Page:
Jim Anderson, Ph.D.
January/February 2011, eSide Supply Management Vol. 4, No. 1
Developing a handful of not-so-superhuman aptitudes can help you get more of what you want from your next negotiation.
Imagine you are sitting down to start your next negotiation. What secret superpowers would you need to ensure a positive outcome? Mind-reading abilities? Mind-control powers? X-ray vision?
Well, barring a freakish accident that transforms you overnight from a procurement specialist into a superhero, you will need a different approach.
In the absence of mind-reading abilities, you must try to assume the other side of the table's mind-set. This lets you understand what they might be thinking — and, therefore, how they will probably negotiate with you.
One of the most important pieces of information you will need to ascertain is what motivates the other party most. When you are trying to imagine what drives them in the negotiation, think beyond the obvious. The more value that motivation has to the other side, the more likely they will be to reach a deal with you.
As useful as mind control would be during a negotiation, you do not have that superpower. But, with careful preparation, you can set the stage for a yes by telling the other party no. When done correctly, saying no actually helps control the other side's reaction by driving them closer to the goal you hope to achieve.
Saying no isn't as simple as just uttering the word, though; there are thousands of ways to say it. For example, silence is a very powerful way of saying no. Saying nothing — merely considering — sends a powerful message to the other side of the table.
The power of no is pretty simple: If you've been saying it for awhile, when you say yes to even the smallest concession, the other side will probably be surprised and gratified. So, use the power of saying no to your negotiating advantage.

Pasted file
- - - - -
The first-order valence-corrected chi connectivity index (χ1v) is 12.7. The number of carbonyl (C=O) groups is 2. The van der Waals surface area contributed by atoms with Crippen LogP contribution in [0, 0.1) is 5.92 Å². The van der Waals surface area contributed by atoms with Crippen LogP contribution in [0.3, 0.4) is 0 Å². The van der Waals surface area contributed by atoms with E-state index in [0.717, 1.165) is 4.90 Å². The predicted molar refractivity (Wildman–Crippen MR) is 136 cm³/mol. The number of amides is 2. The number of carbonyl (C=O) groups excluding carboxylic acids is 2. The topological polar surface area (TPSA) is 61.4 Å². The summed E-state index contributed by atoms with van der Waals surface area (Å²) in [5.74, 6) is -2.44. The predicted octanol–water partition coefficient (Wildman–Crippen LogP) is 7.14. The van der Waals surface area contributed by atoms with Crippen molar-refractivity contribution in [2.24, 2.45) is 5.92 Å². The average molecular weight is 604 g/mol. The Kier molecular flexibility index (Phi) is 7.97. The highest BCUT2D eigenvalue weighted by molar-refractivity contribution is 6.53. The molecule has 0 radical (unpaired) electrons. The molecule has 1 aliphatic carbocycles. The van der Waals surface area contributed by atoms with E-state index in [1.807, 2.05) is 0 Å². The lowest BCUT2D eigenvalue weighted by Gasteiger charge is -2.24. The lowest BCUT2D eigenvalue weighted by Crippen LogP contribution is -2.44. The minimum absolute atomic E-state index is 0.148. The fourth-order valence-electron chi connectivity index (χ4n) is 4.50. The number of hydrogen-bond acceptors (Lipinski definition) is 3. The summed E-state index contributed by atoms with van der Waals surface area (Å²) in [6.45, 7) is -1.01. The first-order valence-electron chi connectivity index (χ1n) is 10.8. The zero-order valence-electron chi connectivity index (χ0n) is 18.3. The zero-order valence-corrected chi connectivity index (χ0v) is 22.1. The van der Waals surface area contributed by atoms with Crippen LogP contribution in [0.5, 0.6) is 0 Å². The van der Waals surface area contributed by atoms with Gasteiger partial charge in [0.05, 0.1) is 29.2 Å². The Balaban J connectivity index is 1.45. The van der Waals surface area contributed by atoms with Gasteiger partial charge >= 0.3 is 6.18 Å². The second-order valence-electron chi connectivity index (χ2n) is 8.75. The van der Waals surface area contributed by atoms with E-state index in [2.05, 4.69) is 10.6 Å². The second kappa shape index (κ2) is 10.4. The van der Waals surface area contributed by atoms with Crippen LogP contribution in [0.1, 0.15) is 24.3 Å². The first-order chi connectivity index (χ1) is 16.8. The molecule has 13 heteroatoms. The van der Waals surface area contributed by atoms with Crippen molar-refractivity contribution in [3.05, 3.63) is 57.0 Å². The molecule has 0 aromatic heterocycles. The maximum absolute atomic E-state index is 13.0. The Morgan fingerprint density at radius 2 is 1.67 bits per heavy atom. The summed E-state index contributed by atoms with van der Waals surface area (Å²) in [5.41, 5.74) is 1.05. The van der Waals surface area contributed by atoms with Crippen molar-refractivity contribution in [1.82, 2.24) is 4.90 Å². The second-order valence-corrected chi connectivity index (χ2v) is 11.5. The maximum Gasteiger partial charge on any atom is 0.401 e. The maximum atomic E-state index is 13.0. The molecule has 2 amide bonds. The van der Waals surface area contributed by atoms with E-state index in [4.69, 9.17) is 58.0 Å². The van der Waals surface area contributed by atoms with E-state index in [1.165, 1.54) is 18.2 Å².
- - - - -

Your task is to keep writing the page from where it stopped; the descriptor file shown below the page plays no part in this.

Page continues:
During a negotiation, X-ray vision would let you take a peek at the other party's notes to better predict their negotiation strategy. Unless you're Superman, you don't have this superpower, either. You can, however, do a pretty good job of emulating it.
The key to uncovering the other side's strategy is simple: Ask who the true decision-maker is, and make sure he or she is sitting at the table. The person (or people) sitting across from you might not have the final say. If you can figure out who does, it's like having the ability to read the other side's notes and strategies. How?
In my experience, the person who controls the budget used to implement whatever agreement you reach is the true decision-maker. Additionally, most organizations only allow employees at the director level or beyond to enter into binding legal agreements.
Taking the time to understand who will benefit — and who won't — from reaching a negotiation agreement is important. It also lowers the odds that you'll experience pushback from left field. It's not quite the same as having X-ray vision, but it is close.
Who said being a supply management superhero would be easy? Having the ability to read minds, influence how those on the other side of the table think, and activate your X-ray vision aren't that difficult to emulate for negotiation purposes.
Even so, remember that with negotiation superpowers comes great responsibility. You should be able to get what you want more easily in your next negotiation — but, be sure to use your superpowers for good, not evil. In the end, every negotiation involves some elements of compromise.
Jim Anderson, Ph.D. is the president of Blue Elephant Consulting in Tampa, Florida. To reach this author, please send an e-mail to firstname.lastname@example.org.
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